Some people seem to tolerate high levels of carbohydrate from whole food sources.  Perhaps they are metabolically flexible such that they can store carbohydrates as fat and quickly use them again, or they are very active and hence using up their glycogen stores regularly, and are very insulin sensitive and adapted to handle significantly more than 600 carbohydrate calories per day from whole food sources.

It may also be that people eating predominantly unprocessed high fibre foods are less likely to be in a caloric excess meaning that they do not have a lot of left over calories to store as fat or to require excess insulin.

Dr Jason Fung points out in this video that in spite of a higher glucose load the Kitavans managed to keep low insulin levels, which seems to be the critical factor.

If you are highly active with great insulin sensitivity and you can consume high levels of carbohydrates while maintaining normal blood glucose and staying lean then good luck to you.  I’m jealous.  Enjoy, at least while it lasts!

It is worth noting that a number of the champions of the low carbohydrate movement such as Tim Noakes, [18] Ben Greenfield [19] and Sami Inkenen [20] found that they had or were becoming diabetic after decades of extreme exercise on a high carbohydrate diet, hence transitioned to a low carbohydrate approach to manage their blood sugars.

comparison of dietary approaches

To help make more sense of this concept I have shown a number of dietary approaches from the article Diet Wars… Which One is Optimal? on the protein vs carbohydrate chart below.

image011

  • Bernstein’s approach is designed to be high protein, low carb, to provide diabetics with their glucose needs from protein which releases glucose more slowly than carbohydrate.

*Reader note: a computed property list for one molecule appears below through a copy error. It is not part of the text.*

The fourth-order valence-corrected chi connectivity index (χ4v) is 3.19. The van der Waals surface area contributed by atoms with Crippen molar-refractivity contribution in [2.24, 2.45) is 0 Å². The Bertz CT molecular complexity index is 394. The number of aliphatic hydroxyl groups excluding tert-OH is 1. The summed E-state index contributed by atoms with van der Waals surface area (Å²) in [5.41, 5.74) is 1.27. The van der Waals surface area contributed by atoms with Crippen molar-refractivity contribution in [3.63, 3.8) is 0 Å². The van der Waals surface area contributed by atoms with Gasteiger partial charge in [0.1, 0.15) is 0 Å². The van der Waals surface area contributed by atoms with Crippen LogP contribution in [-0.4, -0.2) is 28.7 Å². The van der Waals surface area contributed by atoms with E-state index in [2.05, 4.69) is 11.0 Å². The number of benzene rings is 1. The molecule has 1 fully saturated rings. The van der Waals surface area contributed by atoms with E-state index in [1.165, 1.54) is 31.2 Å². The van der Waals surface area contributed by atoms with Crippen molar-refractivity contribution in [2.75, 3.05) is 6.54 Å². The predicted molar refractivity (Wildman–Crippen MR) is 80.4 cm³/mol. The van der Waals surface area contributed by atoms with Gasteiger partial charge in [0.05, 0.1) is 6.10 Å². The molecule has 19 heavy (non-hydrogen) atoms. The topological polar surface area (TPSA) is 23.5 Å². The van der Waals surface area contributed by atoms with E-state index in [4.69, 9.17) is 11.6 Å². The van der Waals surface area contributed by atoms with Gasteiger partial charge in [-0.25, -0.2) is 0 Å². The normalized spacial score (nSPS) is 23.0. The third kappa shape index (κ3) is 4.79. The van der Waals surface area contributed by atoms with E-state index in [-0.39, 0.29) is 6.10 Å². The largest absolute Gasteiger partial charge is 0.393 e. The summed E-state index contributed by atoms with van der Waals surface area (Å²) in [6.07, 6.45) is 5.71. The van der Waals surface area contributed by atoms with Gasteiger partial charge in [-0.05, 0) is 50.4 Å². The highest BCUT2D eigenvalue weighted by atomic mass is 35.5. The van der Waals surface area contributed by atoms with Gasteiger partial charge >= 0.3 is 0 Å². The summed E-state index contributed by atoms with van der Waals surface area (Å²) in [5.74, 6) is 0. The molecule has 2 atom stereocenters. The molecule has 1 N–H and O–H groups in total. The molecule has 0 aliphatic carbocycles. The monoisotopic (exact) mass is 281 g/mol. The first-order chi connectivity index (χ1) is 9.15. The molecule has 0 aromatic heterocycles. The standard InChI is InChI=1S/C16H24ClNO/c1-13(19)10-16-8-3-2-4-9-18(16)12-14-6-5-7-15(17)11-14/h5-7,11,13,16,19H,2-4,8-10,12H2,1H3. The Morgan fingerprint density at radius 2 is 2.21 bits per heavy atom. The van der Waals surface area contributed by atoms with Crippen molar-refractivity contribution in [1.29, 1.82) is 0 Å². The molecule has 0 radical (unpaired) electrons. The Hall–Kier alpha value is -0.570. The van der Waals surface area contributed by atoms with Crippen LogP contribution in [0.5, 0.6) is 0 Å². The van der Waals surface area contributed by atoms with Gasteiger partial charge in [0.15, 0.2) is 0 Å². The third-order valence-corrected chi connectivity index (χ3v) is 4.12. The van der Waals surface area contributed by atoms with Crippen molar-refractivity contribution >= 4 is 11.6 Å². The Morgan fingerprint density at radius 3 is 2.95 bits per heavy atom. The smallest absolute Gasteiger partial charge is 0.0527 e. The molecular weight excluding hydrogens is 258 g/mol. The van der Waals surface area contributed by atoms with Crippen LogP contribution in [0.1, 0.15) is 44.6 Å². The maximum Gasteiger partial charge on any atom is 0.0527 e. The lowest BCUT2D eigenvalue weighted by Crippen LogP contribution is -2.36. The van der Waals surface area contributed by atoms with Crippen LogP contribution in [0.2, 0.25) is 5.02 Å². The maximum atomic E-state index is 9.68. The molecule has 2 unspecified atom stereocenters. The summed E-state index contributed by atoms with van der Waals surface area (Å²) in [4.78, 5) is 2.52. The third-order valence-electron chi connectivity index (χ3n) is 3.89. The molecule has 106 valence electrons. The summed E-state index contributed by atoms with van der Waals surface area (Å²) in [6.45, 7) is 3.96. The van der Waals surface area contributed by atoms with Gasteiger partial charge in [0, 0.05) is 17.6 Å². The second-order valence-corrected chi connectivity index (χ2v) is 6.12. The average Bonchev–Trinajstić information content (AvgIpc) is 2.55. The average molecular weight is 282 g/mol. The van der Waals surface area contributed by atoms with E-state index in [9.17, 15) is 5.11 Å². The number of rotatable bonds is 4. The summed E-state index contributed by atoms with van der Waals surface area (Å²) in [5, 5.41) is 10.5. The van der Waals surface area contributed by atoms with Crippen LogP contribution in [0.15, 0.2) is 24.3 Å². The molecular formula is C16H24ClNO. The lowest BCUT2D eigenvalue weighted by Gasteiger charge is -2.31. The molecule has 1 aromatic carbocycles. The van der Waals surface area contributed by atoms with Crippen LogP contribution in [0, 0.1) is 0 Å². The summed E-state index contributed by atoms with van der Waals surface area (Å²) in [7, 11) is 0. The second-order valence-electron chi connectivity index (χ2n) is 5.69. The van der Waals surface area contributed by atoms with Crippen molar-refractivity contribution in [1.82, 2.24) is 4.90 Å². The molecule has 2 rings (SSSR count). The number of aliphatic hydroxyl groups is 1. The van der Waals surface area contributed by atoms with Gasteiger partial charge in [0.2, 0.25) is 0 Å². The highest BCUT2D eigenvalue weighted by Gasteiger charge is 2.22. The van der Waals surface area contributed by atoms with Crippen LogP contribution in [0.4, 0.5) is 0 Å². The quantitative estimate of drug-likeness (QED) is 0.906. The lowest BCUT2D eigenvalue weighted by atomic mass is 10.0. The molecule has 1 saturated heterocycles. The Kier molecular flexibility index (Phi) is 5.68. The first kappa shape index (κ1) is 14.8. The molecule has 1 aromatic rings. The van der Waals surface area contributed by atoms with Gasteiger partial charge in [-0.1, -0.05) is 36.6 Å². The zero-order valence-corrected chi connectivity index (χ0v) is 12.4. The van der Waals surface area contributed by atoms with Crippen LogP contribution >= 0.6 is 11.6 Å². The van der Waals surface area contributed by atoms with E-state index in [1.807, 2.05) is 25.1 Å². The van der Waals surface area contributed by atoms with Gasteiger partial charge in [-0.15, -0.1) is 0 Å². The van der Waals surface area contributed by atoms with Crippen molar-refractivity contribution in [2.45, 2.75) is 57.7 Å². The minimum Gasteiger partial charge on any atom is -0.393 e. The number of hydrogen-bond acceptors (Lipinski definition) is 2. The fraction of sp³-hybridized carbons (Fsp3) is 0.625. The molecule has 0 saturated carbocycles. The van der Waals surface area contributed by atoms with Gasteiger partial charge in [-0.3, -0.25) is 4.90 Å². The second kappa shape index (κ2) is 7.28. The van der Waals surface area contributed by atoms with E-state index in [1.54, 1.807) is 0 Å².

• This version of the Atkins diet is unlikely to be ketogenic due to the high levels of protein. Reducing carbohydrates and/or protein is likely to be necessary to achieve ketosis, and possibly the weight loss that is typically the aim of the Atkins diet.
  • The Zone and Mediterranean diets, though generally thought to be moderate carbohydrate dietary approaches, are still well above Jaminet’s glucose utilisation threshold.
  • Terry Whals’ Paleo Plus approach achieves a good balance between maximising nutrition through the use of high fibre vegetables and MCT oil without excess protein.
  • The 80% fat diet approach is below the ketogenic maintenance level of 300 glucogenic calories per day but still above starvation ketosis. Personally, I think it would be hard for most people to get optimal levels of vitamins, minerals, fibre and possibly protein at these levels without supplementation or focussing on nutrient dense organ meats.  However it may be desirable for someone using ketosis therapeutically for something like cancer or epilepsy.

The typical western diet contains between 40 to 50% carbohydrates, 35 to 40% fat and 15 to 20% protein. [21]  The figure below shows that between 1970 and 2000 carbohydrate intake increased from around 42% to around 49% for men while protein intake has largely stayed constant.  During this period obesity increased from 14.5% to 30.9%. [22]

image014

It’s fair to say that macronutrient composition is only part of the story, but perhaps if we moved the carbohydrate intake back towards the ketogenic corner (along with a shift to more whole unprocessed foods) this trend would turn around again?

what is our light on the horizon?

So how do you decide what dietary approach is optimal for each individual?  What is right for you?  What is the lighthouse on the horizon that you can guide your boat of metabolic health towards?

Back in the Diabetes 102 article we reviewed a number of risk factors that appear to be related to blood sugar control such as the heart disease risks shown in the chart below. [23]

image016

Building on this I developed this table showing the relationship between HbA1c, average blood sugar and ketone values for different heart disease risk categories.

  HbA1c average blood sugar ketones
 (%)  (mmol/L)  (mg/dL)  (mmol/L)
low normal 4.1 3.9 70 4.0
optimal 4.5 4.6 83 2.5
excellent < 5.0 < 5.4 < 97 > 0.3
good < 5.4 < 6 < 108 < 0.3
danger > 6.5 7.8 > 140 < 0.3

Everyone should be striving for optimal blood sugar control in order to manage their overall health and reduce a plethora of risks.

The point where you achieve excellent blood sugar control (i.e. average blood glucose less than 5.4mmol/L) is about where most people will start to show low levels of ketones in their blood.  This is likely to be somewhere around Phinney’s ketogenic threshold (orange line in the protein / carb plot).

People with more severe issues such as extreme insulin resistance, epilepsy, morbid obesity or cancer may choose to push deeper into ketosis beyond the point of simply achieving normal blood sugars and normal HbA1c.  This may require more discipline, intentional supplementation and limitation of food selection than most people are willing to invest.